The reporting, investigation, and prevention of sexual violence in settings that are closed off from the greater community and subject to their own laws, rules, norms and biases present special challenges for survivors of sexual violence. This essay builds on our existing scholarship that explores the pervasive problem and exceedingly high incidence of sexual violence perpetrated against women in closed institutional systems like prison, the military, and immigration detention centers. Survivors in these contexts are routinely denied access to justice internally and from the external criminal justice system; they also face major limitations (imposed by both federal law and Supreme Court jurisprudence) surrounding their ability to pursue civil litigation against the institutions for harms they endure. There are important lessons to be learned from comparing these closed systems as relates to the operationalization of sexual violence that is perpetrated within. To this end, this work significantly broadens the conversation and considers whether institutions of higher education—in which sexual violence also occurs at high rates—should be similarly contextualized.
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State courts matter. Not only do state courts handle more than sixty times the number of civil cases as federal courts, but they also represent an important bulwark against the effects of federal procedural retrenchment. Yet state courts and state procedure are notably absent from the scholarly discourse. In order to evaluate state procedure—and in […]
Will Delaware Be Different? An Empirical Study of TC Heartland and the Shift to Defendant Choice of Venue
Why do some venues evolve into litigation havens while others do not? Venues might compete for litigation for various reasons, like enhancing their judges’ prestige and increasing revenues for the local bar. This competition is framed by the party that chooses the venue. Whether plaintiffs or defendants primarily choose venue is crucial because, we argue, […]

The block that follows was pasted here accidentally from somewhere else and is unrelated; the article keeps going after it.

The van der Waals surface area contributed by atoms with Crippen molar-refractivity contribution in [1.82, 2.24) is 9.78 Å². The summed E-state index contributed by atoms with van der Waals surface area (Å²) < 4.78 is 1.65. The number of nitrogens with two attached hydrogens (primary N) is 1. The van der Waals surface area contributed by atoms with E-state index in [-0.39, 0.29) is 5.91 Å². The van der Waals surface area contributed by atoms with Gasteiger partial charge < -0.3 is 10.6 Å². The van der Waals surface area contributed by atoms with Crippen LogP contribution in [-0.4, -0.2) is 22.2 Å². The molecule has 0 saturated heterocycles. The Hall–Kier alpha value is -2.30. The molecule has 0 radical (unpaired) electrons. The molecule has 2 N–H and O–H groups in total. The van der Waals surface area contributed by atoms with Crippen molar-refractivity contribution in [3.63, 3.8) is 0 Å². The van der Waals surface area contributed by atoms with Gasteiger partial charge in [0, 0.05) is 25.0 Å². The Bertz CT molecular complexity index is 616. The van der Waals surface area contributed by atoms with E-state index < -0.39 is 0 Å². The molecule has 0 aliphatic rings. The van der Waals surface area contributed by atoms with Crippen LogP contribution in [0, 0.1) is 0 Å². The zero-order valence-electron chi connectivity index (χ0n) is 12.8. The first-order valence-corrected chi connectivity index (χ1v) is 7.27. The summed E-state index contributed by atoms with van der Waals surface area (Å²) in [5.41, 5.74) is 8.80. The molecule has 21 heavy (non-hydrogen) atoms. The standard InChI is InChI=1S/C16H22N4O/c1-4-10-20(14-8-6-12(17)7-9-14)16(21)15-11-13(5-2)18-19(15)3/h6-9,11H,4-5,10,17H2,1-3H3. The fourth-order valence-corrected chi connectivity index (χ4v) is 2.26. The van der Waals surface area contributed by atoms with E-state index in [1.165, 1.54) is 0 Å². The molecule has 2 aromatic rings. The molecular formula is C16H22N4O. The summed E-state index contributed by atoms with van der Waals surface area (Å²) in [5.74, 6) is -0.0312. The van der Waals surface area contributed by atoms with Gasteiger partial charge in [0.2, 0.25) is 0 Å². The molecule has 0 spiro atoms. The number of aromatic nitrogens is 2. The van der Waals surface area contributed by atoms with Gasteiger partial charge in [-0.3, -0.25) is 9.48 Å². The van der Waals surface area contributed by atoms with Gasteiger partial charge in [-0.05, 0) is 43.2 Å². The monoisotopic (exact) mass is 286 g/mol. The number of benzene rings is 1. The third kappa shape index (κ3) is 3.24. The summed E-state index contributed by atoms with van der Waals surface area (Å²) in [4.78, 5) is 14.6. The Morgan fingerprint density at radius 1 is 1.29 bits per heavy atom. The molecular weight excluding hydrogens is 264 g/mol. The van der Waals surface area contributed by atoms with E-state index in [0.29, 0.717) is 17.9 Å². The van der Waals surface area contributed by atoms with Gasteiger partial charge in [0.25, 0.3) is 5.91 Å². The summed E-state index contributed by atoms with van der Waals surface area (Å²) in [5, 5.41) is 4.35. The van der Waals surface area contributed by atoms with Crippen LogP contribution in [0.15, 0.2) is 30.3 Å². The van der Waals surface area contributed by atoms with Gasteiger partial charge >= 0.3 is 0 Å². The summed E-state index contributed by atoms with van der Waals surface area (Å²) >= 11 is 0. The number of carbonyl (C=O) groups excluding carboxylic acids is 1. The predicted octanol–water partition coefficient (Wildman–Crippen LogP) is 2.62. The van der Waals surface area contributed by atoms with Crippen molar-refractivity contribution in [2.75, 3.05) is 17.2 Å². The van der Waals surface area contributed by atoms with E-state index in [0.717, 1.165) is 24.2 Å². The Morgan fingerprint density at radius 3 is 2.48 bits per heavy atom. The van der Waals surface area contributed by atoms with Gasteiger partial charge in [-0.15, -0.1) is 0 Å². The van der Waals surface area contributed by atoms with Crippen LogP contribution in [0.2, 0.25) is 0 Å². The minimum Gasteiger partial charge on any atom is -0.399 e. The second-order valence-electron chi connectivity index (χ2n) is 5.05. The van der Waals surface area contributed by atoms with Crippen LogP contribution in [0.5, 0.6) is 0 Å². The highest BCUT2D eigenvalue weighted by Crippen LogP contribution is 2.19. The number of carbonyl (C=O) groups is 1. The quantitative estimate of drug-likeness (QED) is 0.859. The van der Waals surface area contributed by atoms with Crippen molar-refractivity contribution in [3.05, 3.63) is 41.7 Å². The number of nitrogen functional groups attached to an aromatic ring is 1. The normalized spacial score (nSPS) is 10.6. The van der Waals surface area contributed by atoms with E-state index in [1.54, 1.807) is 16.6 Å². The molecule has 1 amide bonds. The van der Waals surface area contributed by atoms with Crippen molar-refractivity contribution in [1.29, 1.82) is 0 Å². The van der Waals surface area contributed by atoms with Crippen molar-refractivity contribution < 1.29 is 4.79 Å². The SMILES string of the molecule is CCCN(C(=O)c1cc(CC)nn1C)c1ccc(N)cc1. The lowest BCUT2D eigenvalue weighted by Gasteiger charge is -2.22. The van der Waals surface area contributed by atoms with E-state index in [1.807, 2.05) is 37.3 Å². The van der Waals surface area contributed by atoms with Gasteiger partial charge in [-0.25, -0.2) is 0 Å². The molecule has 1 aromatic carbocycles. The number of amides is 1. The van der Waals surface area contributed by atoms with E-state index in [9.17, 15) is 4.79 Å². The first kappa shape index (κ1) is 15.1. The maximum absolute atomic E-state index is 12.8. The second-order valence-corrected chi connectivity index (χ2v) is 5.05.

Modern trade agreements have come to include many and varied obligations for domestic regulation and administration. These treaty-based commitments aim primarily to improve the freedom of firms to operate in the global economy by aligning the ways in which governments regulate markets and private actors engage governments through administrative law. They therefore strike at the […]
Symposium on Reassessing the Restatement of Employment Law
The Cornell Law Review hosted a Symposium on Reassessing the Restatement of Employment Law on Friday, November 21, 2014, at Cornell Law School. The Symposium offered the first commentary on Restatement of Employment Law, a twelve-year project, which the American Law Institute approved in 2014. Click for Symposium Agenda
Symposium on Extraterritorialism
The Cornell Law Review will publish its annual Symposium issue for Volume 99 with a focus on extraterritorialism in September 2014. The flurry of recent Supreme Court decisions turning on a revived door-closing territorialism is attracting the attention of legal scholars in various substantive as well as methodological fields of federal law, and the lines […]
Cornell Law Review Online
Cornell Law Review Online will start accepting submissions on Feb. 25.
Welcome to CornellLawReview.org
Welcome to CornellLawReview.org, the new online home of the Cornell Law Review. In the spirit of its mission as a student-run journal, the Law Review is launching this site to provide greater access to its top-notch legal scholarship and more publishing opportunities for legal academics. The website will host all of the content that the Law Review publishes in print […]